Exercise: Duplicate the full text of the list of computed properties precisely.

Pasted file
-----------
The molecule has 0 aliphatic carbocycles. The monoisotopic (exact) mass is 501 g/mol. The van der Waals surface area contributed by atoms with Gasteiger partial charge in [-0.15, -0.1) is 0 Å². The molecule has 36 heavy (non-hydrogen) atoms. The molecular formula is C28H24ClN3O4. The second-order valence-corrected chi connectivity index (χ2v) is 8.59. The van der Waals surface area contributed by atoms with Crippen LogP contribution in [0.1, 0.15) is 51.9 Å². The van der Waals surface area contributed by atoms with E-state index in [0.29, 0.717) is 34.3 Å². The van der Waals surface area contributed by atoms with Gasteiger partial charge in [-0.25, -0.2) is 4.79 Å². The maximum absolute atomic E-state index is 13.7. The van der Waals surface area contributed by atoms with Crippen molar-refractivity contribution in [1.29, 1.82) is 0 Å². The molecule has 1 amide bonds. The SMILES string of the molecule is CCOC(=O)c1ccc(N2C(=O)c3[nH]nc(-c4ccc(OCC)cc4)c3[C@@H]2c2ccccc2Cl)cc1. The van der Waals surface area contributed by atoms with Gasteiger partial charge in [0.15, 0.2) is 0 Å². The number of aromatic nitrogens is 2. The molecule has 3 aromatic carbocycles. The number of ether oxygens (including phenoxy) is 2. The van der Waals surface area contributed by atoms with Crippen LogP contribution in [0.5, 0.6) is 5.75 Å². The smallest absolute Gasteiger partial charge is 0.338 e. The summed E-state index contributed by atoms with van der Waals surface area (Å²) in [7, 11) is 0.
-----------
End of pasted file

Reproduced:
The molecule has 0 aliphatic carbocycles. The monoisotopic (exact) mass is 501 g/mol. The van der Waals surface area contributed by atoms with Gasteiger partial charge in [-0.15, -0.1) is 0 Å². The molecule has 36 heavy (non-hydrogen) atoms. The molecular formula is C28H24ClN3O4. The second-order valence-corrected chi connectivity index (χ2v) is 8.59. The van der Waals surface area contributed by atoms with Crippen LogP contribution in [0.1, 0.15) is 51.9 Å². The van der Waals surface area contributed by atoms with E-state index in [0.29, 0.717) is 34.3 Å². The van der Waals surface area contributed by atoms with Gasteiger partial charge in [-0.25, -0.2) is 4.79 Å². The maximum absolute atomic E-state index is 13.7. The van der Waals surface area contributed by atoms with Crippen molar-refractivity contribution in [1.29, 1.82) is 0 Å². The molecule has 1 amide bonds. The SMILES string of the molecule is CCOC(=O)c1ccc(N2C(=O)c3[nH]nc(-c4ccc(OCC)cc4)c3[C@@H]2c2ccccc2Cl)cc1. The van der Waals surface area contributed by atoms with Gasteiger partial charge in [0.15, 0.2) is 0 Å². The number of aromatic nitrogens is 2. The molecule has 3 aromatic carbocycles. The number of ether oxygens (including phenoxy) is 2. The van der Waals surface area contributed by atoms with Crippen LogP contribution in [0.5, 0.6) is 5.75 Å². The smallest absolute Gasteiger partial charge is 0.338 e. The summed E-state index contributed by atoms with van der Waals surface area (Å²) in [7, 11) is 0.